Kashmiri Kahwa To Lebu: 8 Teas To Celebrate The Monsoon In India

Steaming cups of tea enjoyed with friends, lovers, and family sitting by the window, watching the monsoon showers, are a singular delight. The monsoon comes to different regions of India in varied ways. In Kerala, it arrives in a leisurely manner, shyly at first, and then pours unabashedly. The Shravan Sari in Maharashtra is a short burst of heavy showers that leave behind the aroma of drenched soil. And in Kashmir, monsoons come almost in torrential bursts that block mountainous paths and turn the valley into a slippery, treacherous landscape. 

Just as monsoons appear differently in several regions of India, so too do the varieties of warm, refreshing tea sipped during this time differ from place to place. While there are four primary tea brews: white, black, oolong, and green, in India, large-leafed black teas grow well at lower altitudes. Fully oxidised black tea and green tea varieties are widely used in different kinds of teas brewed across several regions. While brewing tea at home, it is essential to choose the appropriate leaves for specific kinds of chai.

From the widely known masala chai to the Kashmiri kahwa, read on below to know about some of the different kinds of teas that are savoured in monsoons:

Kashmiri Kahwa

This aromatic, warm beverage made with green tea leaves that are brewed along with a host of different spices like cinnamon, cardamom, saffron, and even Kashmiri rose petals is a wonderful herbal infusion to sip on. In Kashmir, kahwa is served with crushed almonds and walnuts. Generally consumed during the winter months, kahwa is also a refreshing beverage to consume on a rainy day.

Kangra Chai

Kangra chai is essentially a black and green tea variant cultivated in the Kangra Valley of Himachal Pradesh. This black tea is particularly known for its sweet aftertaste, while the green leaves are known for their woody notes. Kangra chai is now available in different organic flavours, including rose, hibiscus, and lemongrass, which only enhance the aroma and distinct taste of the black brew.

Noon/Sheer Chai

Noon chai, or pink tea, is another variant from Kashmir made from gunpowder tea, which is essentially tea leaves that have been rolled into circular pellets. Sheer chai stands out because of its slightly salty notes; in fact, it is made by adding yak’s milk, baking powder, and a hint of salt to the gunpowder tea brew. Edible rose petals and pistachios are also added to this concoction, which really enhances the flavour of this potent drink.

Sulaimani Chai

In Malabar, monsoons are welcomed with sulaimani chai, a sweet and sour tea known for helping with stomach issues. The spiced black tea is generally drunk without milk and is brewed until it achieves a slightly golden hue. Spices like cinnamon, cloves, and ginger are also added to the chai. Sulaiman in Arabic means 'A man of peace,’ a name that was later given to the chai to signify a lasting friendship between the locals of Malabar and the Arabs. While this chai is traditionally served after heavy meals, it is now also drunk during periods of heavy showers for its digestive properties.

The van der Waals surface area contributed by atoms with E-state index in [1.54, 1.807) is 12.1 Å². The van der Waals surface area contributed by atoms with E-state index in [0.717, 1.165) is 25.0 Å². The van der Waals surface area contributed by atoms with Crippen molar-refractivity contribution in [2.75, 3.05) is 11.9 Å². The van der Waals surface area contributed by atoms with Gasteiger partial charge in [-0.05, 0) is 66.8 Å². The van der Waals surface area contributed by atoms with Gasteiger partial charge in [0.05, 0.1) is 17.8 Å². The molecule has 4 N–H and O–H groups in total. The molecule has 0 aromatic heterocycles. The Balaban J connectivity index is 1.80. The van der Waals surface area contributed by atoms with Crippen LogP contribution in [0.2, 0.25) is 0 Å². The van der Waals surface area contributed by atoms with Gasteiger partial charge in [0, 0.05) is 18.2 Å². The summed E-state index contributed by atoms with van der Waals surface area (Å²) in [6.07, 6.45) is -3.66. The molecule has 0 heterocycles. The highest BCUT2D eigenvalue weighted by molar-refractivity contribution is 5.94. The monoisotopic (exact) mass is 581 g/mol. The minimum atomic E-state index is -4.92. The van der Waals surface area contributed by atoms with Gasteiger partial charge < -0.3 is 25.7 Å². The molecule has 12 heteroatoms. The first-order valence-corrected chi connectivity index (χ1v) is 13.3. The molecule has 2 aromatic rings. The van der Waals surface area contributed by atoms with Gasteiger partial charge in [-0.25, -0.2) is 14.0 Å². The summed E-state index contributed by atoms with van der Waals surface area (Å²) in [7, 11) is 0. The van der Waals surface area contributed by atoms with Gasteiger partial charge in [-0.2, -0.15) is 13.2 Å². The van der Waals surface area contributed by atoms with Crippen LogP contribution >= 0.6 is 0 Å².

Zafrani Chai 

This Hyderabadi local variety basically follows the recipe of a normal milk tea with the addition of saffron in the brew. When monsoon showers hit this province of southern India, zafrani chai is a popular beverage consumed in tea houses and tea shops. Zafrani chai is also a soothing tea for winter and is enjoyed just as much in the chilly weather.

Gur Gur Chai

Gur gur chai is a delightful butter tea popularly found in Sikkim and Ladakh. The chai is made using Tibetan tea leaves and is called gur-gur in Ladakh because it energises the locals to beat the winters and rain showers. Generally had with yak milk, chai gets its salty taste from yak butter and pink salt and is traditionally made by brewing tea with a bit of baking soda.

Lebu Cha

This is a zesty treat from the streets of Kolkata, primarily a lemon tea with the goodness of vitamin C and undertones of ginger. The lebu cha is actually a summer favourite for its refreshing quality, but in the monsoon, the black brew is equally attractive for its comforting, lemony notes.

Masala Chai

Masala chai is almost an inseparable part of India’s food culture, with every household always having the essential ingredients required to brew this monsoon favourite warm beverage. Generally, tulsi is added to masala chai more frequently during the rainy season for its healing properties. The chai derives its fragrance from a host of spices like cloves, cardamom, and cinnamon, which combined with the bold and robust flavour of the tea leaves make it absolutely irresistible on rainy afternoons.